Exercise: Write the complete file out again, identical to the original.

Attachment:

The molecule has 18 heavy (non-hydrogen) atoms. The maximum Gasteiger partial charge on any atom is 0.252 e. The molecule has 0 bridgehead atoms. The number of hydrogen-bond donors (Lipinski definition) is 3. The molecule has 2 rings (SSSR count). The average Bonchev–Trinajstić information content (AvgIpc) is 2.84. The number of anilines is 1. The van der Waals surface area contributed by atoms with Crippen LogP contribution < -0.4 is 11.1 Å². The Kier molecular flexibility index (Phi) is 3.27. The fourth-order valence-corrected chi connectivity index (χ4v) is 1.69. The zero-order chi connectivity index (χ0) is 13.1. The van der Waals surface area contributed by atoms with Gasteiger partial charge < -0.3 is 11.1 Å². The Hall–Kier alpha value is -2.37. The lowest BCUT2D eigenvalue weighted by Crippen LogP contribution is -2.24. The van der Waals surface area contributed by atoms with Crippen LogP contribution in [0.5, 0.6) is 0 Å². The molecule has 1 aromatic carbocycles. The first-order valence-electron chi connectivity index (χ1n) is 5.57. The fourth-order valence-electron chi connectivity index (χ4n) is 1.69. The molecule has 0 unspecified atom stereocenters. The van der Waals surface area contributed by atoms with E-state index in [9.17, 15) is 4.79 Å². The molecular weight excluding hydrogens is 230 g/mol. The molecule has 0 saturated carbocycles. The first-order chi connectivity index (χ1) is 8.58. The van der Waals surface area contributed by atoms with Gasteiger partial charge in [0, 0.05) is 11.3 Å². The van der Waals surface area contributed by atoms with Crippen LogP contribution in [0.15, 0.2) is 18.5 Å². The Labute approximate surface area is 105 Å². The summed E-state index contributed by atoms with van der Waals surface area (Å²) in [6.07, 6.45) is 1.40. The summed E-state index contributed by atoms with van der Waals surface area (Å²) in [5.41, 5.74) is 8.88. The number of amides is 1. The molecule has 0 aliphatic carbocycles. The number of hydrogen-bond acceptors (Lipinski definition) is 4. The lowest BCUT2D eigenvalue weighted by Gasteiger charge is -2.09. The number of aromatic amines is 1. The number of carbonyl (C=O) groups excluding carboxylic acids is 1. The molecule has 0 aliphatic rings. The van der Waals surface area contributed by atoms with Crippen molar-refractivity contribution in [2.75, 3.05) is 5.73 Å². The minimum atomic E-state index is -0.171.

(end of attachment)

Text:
The molecule has 18 heavy (non-hydrogen) atoms. The maximum Gasteiger partial charge on any atom is 0.252 e. The molecule has 0 bridgehead atoms. The number of hydrogen-bond donors (Lipinski definition) is 3. The molecule has 2 rings (SSSR count). The average Bonchev–Trinajstić information content (AvgIpc) is 2.84. The number of anilines is 1. The van der Waals surface area contributed by atoms with Crippen LogP contribution < -0.4 is 11.1 Å². The Kier molecular flexibility index (Phi) is 3.27. The fourth-order valence-corrected chi connectivity index (χ4v) is 1.69. The zero-order chi connectivity index (χ0) is 13.1. The van der Waals surface area contributed by atoms with Gasteiger partial charge < -0.3 is 11.1 Å². The Hall–Kier alpha value is -2.37. The lowest BCUT2D eigenvalue weighted by Crippen LogP contribution is -2.24. The van der Waals surface area contributed by atoms with Crippen LogP contribution in [0.5, 0.6) is 0 Å². The molecule has 1 aromatic carbocycles. The first-order valence-electron chi connectivity index (χ1n) is 5.57. The fourth-order valence-electron chi connectivity index (χ4n) is 1.69. The molecule has 0 unspecified atom stereocenters. The van der Waals surface area contributed by atoms with E-state index in [9.17, 15) is 4.79 Å². The molecular weight excluding hydrogens is 230 g/mol. The molecule has 0 saturated carbocycles. The first-order chi connectivity index (χ1) is 8.58. The van der Waals surface area contributed by atoms with Gasteiger partial charge in [0, 0.05) is 11.3 Å². The van der Waals surface area contributed by atoms with Crippen LogP contribution in [0.15, 0.2) is 18.5 Å². The Labute approximate surface area is 105 Å². The summed E-state index contributed by atoms with van der Waals surface area (Å²) in [6.07, 6.45) is 1.40. The summed E-state index contributed by atoms with van der Waals surface area (Å²) in [5.41, 5.74) is 8.88. The number of amides is 1. The molecule has 0 aliphatic carbocycles. The number of hydrogen-bond acceptors (Lipinski definition) is 4. The lowest BCUT2D eigenvalue weighted by Gasteiger charge is -2.09. The number of aromatic amines is 1. The number of carbonyl (C=O) groups excluding carboxylic acids is 1. The molecule has 0 aliphatic rings. The van der Waals surface area contributed by atoms with Crippen molar-refractivity contribution in [2.75, 3.05) is 5.73 Å². The minimum atomic E-state index is -0.171.